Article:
Splevins, Kate and Cohen, Keren and Joseph, Stephen and Murray, Craig and Bowley, Jake (2010) Vicarious posttraumatic growth among interpreters. Qualitative Health Research, 20 (12). pp. 1705-1716. ISSN 1552-7557Full text not available from this repository.
An emerging evidence base indicates that posttraumatic growth might be experienced vicariously by those working alongside trauma survivors. In this study we explored the vicarious experiences of eight interpreters working in a therapeutic setting with asylum seekers and refugees. We adopted a qualitative approach, using semistructured interviews and interpretative phenomenological analysis. Four interrelated themes emerged from the findings: feeling what your client feels, beyond belief, finding your own way to deal with it, and a different person. Although all participants experienced distress, they also perceived themselves to have grown in some way. The implications for a theory of vicarious posttraumatic growth are discussed, along with clinical applications.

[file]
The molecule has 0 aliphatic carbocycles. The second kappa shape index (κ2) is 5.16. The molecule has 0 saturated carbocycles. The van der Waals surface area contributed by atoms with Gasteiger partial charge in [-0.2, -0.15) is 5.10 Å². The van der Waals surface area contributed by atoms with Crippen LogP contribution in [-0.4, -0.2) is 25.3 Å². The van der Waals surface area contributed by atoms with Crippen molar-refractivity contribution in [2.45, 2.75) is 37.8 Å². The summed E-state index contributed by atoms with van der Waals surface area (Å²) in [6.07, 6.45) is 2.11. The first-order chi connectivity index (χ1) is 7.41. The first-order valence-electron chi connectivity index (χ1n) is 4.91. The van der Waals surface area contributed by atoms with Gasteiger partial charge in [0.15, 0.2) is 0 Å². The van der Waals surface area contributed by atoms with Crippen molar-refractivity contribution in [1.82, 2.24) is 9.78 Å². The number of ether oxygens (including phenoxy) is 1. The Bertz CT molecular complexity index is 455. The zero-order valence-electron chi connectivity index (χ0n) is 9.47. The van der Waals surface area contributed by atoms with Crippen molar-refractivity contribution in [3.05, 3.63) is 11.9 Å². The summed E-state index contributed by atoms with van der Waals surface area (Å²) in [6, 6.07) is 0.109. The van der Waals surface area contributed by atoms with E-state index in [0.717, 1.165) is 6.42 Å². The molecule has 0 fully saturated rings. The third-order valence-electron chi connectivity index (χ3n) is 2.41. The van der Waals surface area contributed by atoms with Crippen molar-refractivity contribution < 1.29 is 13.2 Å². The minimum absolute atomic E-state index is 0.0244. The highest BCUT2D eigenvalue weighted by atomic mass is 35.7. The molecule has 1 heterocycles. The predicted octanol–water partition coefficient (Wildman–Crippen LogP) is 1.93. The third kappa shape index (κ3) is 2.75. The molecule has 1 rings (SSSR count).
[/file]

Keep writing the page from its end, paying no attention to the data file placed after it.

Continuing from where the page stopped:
|Journal or Publication Title:||Qualitative Health Research|
|Uncontrolled Keywords:||culture ; cultural competence ; health care professionals ; interpretive methods ; interviews ; semistructured ; refugees ; research ; cross-cultural ; stress ; distress ; trauma|
|Deposited On:||15 Aug 2012 16:13|
|Last Modified:||23 Jul 2014 15:04|
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